Medipacs has been in talks with companies to produce a patch able to hold a 72-hour insulin dose, whilst pumping out one millilitre over 24 hours, which will match the shelf life of insulin.
The patch is a scaled down version of a larger pump, also in development, which would be used for delivering active drugs over a two-week period. Another feature is that the patch is flexible enough to be programmed with a patient's required delivery rate.
The firm expects the patch to hit the $2bn drug delivery patch market in 24 to 30 months.
Medipacs' patch is attached to the skin by adhesive and is used with skin barrier technologies, such as micro needles, phonophoresis (ultrasound) and electrophoresis (applied electric field).
The firm explains that the pump runs on a small amount of power, less than three volts. The system's backpressure is more than enough to deliver insulin, which would require five pounds per square inch (psi) but can operate at a higher psi so it can be used for liquid pharmaceuticals with a higher viscosity.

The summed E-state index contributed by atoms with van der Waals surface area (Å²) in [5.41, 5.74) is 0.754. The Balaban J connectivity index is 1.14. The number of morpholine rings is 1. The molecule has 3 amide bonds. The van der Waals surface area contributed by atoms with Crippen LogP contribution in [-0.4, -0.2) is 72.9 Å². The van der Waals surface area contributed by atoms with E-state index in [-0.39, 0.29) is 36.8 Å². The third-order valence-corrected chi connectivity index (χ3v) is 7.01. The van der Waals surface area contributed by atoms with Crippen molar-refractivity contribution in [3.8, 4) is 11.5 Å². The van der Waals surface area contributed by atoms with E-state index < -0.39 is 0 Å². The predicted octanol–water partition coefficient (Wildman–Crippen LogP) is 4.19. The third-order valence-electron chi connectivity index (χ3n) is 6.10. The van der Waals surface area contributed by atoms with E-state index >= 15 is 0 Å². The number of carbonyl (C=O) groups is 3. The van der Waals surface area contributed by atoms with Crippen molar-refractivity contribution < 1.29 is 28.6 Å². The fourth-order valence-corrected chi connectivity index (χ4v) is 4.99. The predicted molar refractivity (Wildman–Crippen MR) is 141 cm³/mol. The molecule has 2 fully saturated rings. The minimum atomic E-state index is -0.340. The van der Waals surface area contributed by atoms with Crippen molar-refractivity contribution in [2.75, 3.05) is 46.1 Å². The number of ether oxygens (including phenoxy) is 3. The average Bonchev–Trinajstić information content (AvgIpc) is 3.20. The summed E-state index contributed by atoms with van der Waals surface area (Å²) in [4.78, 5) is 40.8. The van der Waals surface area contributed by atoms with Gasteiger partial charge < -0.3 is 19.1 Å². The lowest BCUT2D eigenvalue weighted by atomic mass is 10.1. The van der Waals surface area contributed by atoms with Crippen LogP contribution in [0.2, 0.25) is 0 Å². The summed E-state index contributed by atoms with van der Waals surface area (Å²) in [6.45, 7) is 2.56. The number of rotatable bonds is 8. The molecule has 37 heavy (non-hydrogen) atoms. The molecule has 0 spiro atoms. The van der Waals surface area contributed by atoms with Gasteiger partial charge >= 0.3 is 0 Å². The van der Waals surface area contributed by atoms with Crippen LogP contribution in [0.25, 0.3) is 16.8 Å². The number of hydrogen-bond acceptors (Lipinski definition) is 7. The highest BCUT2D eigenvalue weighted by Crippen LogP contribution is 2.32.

The pump is still in research and development but the technology has been proven to operate over 72 hours and can sustain backpressure of 30 psi. The company hopes that larger pump will become a commercial reality within 18 to 24 months, where it would enter an infusion pump market worth $2bn (€1.54bn).
"Ultimately we want the pump to be able to run continuously for extended lengths of time as long as two weeks to a month so it can be used in the larger form of a portable infusion pump. The Medipacs technology will have a dramatic impact on lowering the cost of healthcare for patients that need delivery of liquid drugs and fluids over extended times," said Sonia Vohnout, Medipacs systems engineer.
" We have proven the concept and are now working on medical applications for the first commercialized products, once we have funding to proceed we are 18-24 months from market introduction," said Mark Banister, president of Medipacs, told In- PharmaTechnologist.com.